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‘Creating dangerous gaps’: U. professors weigh in on nationwide surge in book bans

Faculty discuss reasons, ramifications of book bans, impact on LGBTQ+, BIPOC communities

Since 2021, the United States has witnessed a surge in books being banned from educational institutions and libraries across the country. While books have been challenged in America for centuries, there has been an increase in banning books that talk about gender identity, race and sexual orientation within recent years. 

Helis Sikk, visiting assistant professor of gender and sexuality studies, explained that “books being banned is nothing new.” But according to Sikk, there is an important difference between the book bans in the 20th century as compared to now, where the “audiences of banned books” has shifted.

Sikk wrote in an email to The Herald that LGBTQ+ content is largely seen by conservatives as “‘indecent’ or too sexual for young audiences.” 

For Sikk, this is largely a misunderstanding of LBGTQ+ media based on the overt sexualization of queer-identifying individuals in mainstream pop culture. 


“Gender Queer: A Memoir” by Maia Kobabe, which is banned in multiple Republican-led states, is just one example of a frequently-challenged book that is anything “but ‘indecent,’” Sikk wrote. “It is above all, educational.”

In an email to the Herald, Jonathan Collins, assistant professor of political science, public policy and education, noted that bans on books of a particular genre are due to the increase in anti-LGBTQ+ sentiment from “Christian religious groups and denominations, who subscribe to conservative political ideology.” 

Collins added that these groups “fundamentally disagree” with the notion of any religiously based sexual pluralism, pointing out that many bans are in place to “‘protect’ kids from people who challenge traditional norms of sexuality.”

Bonnie Honig, professor of modern culture and media and political science, said that book bans are a “new location” for Republicans in this new post-Roe world. 

In her essay published with Cornell University Press titled “Banned Books, Banned Bodies, and the Displacement of Politics,” Honig stated that conservative groups “claim to want to protect children from sexually adventurous people who live beyond the binary of male/female sex-gender.” 

According to Collins, the recent surge in book bans across the country can be traced back to the pandemic. 

The pandemic brought the parent directly into the learning process in a way that they hadn't been in recent years,” which opened the door for parents to question their children’s education, Collins explained. “COVID really set this surge in motion.”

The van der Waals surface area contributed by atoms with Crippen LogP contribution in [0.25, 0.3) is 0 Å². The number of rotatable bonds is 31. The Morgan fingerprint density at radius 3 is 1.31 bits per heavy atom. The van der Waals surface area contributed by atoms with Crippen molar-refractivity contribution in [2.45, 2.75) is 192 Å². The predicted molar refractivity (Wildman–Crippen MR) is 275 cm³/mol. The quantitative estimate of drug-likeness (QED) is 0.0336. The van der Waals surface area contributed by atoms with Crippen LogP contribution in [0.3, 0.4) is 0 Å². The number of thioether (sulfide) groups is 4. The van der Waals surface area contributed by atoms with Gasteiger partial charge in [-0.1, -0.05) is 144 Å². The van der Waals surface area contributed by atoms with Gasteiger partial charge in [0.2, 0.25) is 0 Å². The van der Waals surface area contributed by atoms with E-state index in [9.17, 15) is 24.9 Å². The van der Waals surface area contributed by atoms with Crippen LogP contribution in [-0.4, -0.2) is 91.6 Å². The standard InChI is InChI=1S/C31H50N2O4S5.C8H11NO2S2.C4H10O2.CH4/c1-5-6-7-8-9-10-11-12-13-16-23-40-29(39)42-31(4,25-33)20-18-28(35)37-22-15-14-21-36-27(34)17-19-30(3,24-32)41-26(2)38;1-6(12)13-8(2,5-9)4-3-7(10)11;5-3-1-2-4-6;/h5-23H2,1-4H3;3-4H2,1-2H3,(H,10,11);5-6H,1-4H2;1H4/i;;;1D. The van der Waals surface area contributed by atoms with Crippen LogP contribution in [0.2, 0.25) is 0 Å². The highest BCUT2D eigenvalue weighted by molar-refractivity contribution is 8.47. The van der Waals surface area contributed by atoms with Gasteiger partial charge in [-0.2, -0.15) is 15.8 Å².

The surge can also be traced to increased visibility of trans representation and “conservative backlash to the 2020 protests,” according to Sikk, who noted that many of the interest groups pushing to ban books have been labeled as “hate groups” by the Southern Poverty Law Center.

While many proponents of book bans deem the content they challenge as “inappropriate,” those opposed to book bans argue that young audiences need access to diverse stories, according to Sikk.

“It is harmful to read only stories that center the ideology of white, cis-heteropatriarchy,” Sikk wrote. 


Collins noted that it is usually a misconception that it is only the politically conservative folks that are pushing for book bans, explaining how liberal groups have also been pushing to ban books that “can be perceived as demeaning or traumatic for students of color, LGBTQ students, and students with special needs.”

Collins and Sikk both described how this back and forth of banning books has compounded the difficulties of living in America as a queer-identifying individual. 

“Just existing in America as an LGBTQ person is often extremely difficult and dangerous,” Collins wrote, noting that the LGBTQ+ books which are frequently challenged offer an opportunity for queer individuals to “tell their stories and show their humanity.” 

Honig echoed this sentiment in her article, stating that the policing of books is putting at stake “the viability of the minoritized as full members of a democratic society and equal subjects with rights who are entitled to flourishing.”

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“Banning books makes so many of us invisible, ” Sikk wrote. By not having a diverse representation in stories or giving people an opportunity to think deeply about experiences that are not similar to yours, “we are creating dangerous gaps.”

Read more from The Herald's Pride 2023 Special Issue.

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